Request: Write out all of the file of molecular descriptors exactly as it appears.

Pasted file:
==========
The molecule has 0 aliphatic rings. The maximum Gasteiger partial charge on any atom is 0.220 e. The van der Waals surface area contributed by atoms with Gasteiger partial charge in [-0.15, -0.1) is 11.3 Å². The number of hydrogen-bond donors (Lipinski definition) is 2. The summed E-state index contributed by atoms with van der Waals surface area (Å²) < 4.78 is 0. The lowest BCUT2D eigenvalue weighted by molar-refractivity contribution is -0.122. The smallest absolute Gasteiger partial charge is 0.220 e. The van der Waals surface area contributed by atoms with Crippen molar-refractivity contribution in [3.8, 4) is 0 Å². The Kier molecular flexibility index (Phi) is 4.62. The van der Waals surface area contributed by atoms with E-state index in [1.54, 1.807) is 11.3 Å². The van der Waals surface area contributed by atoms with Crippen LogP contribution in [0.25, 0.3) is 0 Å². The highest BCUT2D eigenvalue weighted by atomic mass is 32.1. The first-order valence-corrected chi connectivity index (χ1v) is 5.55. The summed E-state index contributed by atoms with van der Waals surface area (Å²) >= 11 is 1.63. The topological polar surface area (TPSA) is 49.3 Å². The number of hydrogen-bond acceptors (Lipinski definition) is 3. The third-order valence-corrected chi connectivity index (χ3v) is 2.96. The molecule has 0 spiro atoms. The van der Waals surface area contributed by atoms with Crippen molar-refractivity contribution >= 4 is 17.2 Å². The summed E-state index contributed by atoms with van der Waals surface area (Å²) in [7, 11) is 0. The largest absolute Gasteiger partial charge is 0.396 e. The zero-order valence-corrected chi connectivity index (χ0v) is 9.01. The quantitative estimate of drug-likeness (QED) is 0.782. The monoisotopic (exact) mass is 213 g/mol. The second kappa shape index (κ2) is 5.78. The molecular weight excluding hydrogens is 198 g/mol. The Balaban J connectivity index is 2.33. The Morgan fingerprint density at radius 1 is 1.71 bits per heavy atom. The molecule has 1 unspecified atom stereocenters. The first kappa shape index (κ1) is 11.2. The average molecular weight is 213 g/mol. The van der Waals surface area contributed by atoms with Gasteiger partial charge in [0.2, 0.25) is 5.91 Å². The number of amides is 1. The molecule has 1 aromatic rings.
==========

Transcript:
The molecule has 0 aliphatic rings. The maximum Gasteiger partial charge on any atom is 0.220 e. The van der Waals surface area contributed by atoms with Gasteiger partial charge in [-0.15, -0.1) is 11.3 Å². The number of hydrogen-bond donors (Lipinski definition) is 2. The summed E-state index contributed by atoms with van der Waals surface area (Å²) < 4.78 is 0. The lowest BCUT2D eigenvalue weighted by molar-refractivity contribution is -0.122. The smallest absolute Gasteiger partial charge is 0.220 e. The van der Waals surface area contributed by atoms with Crippen molar-refractivity contribution in [3.8, 4) is 0 Å². The Kier molecular flexibility index (Phi) is 4.62. The van der Waals surface area contributed by atoms with E-state index in [1.54, 1.807) is 11.3 Å². The van der Waals surface area contributed by atoms with Crippen LogP contribution in [0.25, 0.3) is 0 Å². The highest BCUT2D eigenvalue weighted by atomic mass is 32.1. The first-order valence-corrected chi connectivity index (χ1v) is 5.55. The summed E-state index contributed by atoms with van der Waals surface area (Å²) >= 11 is 1.63. The topological polar surface area (TPSA) is 49.3 Å². The number of hydrogen-bond acceptors (Lipinski definition) is 3. The third-order valence-corrected chi connectivity index (χ3v) is 2.96. The molecule has 0 spiro atoms. The van der Waals surface area contributed by atoms with Crippen molar-refractivity contribution >= 4 is 17.2 Å². The summed E-state index contributed by atoms with van der Waals surface area (Å²) in [7, 11) is 0. The largest absolute Gasteiger partial charge is 0.396 e. The zero-order valence-corrected chi connectivity index (χ0v) is 9.01. The quantitative estimate of drug-likeness (QED) is 0.782. The monoisotopic (exact) mass is 213 g/mol. The second kappa shape index (κ2) is 5.78. The molecular weight excluding hydrogens is 198 g/mol. The Balaban J connectivity index is 2.33. The Morgan fingerprint density at radius 1 is 1.71 bits per heavy atom. The molecule has 1 unspecified atom stereocenters. The first kappa shape index (κ1) is 11.2. The average molecular weight is 213 g/mol. The van der Waals surface area contributed by atoms with Gasteiger partial charge in [0.2, 0.25) is 5.91 Å². The number of amides is 1. The molecule has 1 aromatic rings.